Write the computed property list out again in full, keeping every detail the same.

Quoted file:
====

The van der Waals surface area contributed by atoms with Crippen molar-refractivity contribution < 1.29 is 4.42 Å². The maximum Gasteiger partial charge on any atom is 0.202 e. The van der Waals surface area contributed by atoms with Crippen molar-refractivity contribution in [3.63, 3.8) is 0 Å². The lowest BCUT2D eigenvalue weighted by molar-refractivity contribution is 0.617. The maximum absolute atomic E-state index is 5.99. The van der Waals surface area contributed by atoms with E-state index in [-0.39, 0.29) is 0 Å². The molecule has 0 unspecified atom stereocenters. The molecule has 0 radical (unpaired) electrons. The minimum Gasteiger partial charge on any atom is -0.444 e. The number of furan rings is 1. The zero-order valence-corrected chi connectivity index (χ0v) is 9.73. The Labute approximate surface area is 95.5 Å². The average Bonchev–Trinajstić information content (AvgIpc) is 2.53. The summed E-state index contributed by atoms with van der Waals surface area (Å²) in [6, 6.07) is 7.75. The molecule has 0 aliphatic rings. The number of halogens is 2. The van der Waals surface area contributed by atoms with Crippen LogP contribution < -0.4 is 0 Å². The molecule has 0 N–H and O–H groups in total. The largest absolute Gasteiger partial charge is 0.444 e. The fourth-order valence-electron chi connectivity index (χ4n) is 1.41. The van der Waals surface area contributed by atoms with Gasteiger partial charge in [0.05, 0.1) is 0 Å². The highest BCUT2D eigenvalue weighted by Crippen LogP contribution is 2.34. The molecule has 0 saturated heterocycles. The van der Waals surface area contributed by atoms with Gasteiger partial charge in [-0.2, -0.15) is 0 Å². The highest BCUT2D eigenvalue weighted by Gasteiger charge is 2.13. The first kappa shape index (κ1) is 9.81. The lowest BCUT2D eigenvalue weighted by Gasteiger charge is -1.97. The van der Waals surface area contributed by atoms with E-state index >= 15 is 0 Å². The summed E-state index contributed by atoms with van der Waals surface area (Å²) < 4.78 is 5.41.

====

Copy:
The van der Waals surface area contributed by atoms with Crippen molar-refractivity contribution < 1.29 is 4.42 Å². The maximum Gasteiger partial charge on any atom is 0.202 e. The van der Waals surface area contributed by atoms with Crippen molar-refractivity contribution in [3.63, 3.8) is 0 Å². The lowest BCUT2D eigenvalue weighted by molar-refractivity contribution is 0.617. The maximum absolute atomic E-state index is 5.99. The van der Waals surface area contributed by atoms with E-state index in [-0.39, 0.29) is 0 Å². The molecule has 0 unspecified atom stereocenters. The molecule has 0 radical (unpaired) electrons. The minimum Gasteiger partial charge on any atom is -0.444 e. The number of furan rings is 1. The zero-order valence-corrected chi connectivity index (χ0v) is 9.73. The Labute approximate surface area is 95.5 Å². The average Bonchev–Trinajstić information content (AvgIpc) is 2.53. The summed E-state index contributed by atoms with van der Waals surface area (Å²) in [6, 6.07) is 7.75. The molecule has 0 aliphatic rings. The number of halogens is 2. The van der Waals surface area contributed by atoms with Crippen LogP contribution < -0.4 is 0 Å². The molecule has 0 N–H and O–H groups in total. The largest absolute Gasteiger partial charge is 0.444 e. The fourth-order valence-electron chi connectivity index (χ4n) is 1.41. The van der Waals surface area contributed by atoms with Gasteiger partial charge in [0.05, 0.1) is 0 Å². The highest BCUT2D eigenvalue weighted by Crippen LogP contribution is 2.34. The molecule has 0 saturated heterocycles. The van der Waals surface area contributed by atoms with Gasteiger partial charge in [-0.2, -0.15) is 0 Å². The highest BCUT2D eigenvalue weighted by Gasteiger charge is 2.13. The first kappa shape index (κ1) is 9.81. The lowest BCUT2D eigenvalue weighted by Gasteiger charge is -1.97. The van der Waals surface area contributed by atoms with E-state index >= 15 is 0 Å². The summed E-state index contributed by atoms with van der Waals surface area (Å²) < 4.78 is 5.41.